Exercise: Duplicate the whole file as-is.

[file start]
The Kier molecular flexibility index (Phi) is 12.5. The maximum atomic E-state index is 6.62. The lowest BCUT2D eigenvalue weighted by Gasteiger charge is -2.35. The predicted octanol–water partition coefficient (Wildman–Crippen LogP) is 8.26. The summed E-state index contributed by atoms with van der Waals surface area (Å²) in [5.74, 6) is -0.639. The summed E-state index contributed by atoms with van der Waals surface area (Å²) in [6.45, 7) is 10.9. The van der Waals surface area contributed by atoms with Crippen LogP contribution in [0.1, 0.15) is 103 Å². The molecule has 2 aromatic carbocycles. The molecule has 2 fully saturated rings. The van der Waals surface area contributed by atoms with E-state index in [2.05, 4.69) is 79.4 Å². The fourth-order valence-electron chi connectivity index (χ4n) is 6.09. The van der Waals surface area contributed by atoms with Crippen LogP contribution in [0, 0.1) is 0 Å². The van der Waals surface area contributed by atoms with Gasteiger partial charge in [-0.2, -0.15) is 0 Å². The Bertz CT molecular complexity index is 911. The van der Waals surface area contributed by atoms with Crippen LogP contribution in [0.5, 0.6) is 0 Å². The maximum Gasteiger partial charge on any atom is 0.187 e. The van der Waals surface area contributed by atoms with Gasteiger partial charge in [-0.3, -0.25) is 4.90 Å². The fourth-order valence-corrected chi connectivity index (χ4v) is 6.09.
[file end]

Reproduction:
The Kier molecular flexibility index (Phi) is 12.5. The maximum atomic E-state index is 6.62. The lowest BCUT2D eigenvalue weighted by Gasteiger charge is -2.35. The predicted octanol–water partition coefficient (Wildman–Crippen LogP) is 8.26. The summed E-state index contributed by atoms with van der Waals surface area (Å²) in [5.74, 6) is -0.639. The summed E-state index contributed by atoms with van der Waals surface area (Å²) in [6.45, 7) is 10.9. The van der Waals surface area contributed by atoms with Crippen LogP contribution in [0.1, 0.15) is 103 Å². The molecule has 2 aromatic carbocycles. The molecule has 2 fully saturated rings. The van der Waals surface area contributed by atoms with E-state index in [2.05, 4.69) is 79.4 Å². The fourth-order valence-electron chi connectivity index (χ4n) is 6.09. The van der Waals surface area contributed by atoms with Crippen LogP contribution in [0, 0.1) is 0 Å². The van der Waals surface area contributed by atoms with Gasteiger partial charge in [-0.2, -0.15) is 0 Å². The Bertz CT molecular complexity index is 911. The van der Waals surface area contributed by atoms with Crippen LogP contribution in [0.5, 0.6) is 0 Å². The maximum Gasteiger partial charge on any atom is 0.187 e. The van der Waals surface area contributed by atoms with Gasteiger partial charge in [-0.3, -0.25) is 4.90 Å². The fourth-order valence-corrected chi connectivity index (χ4v) is 6.09.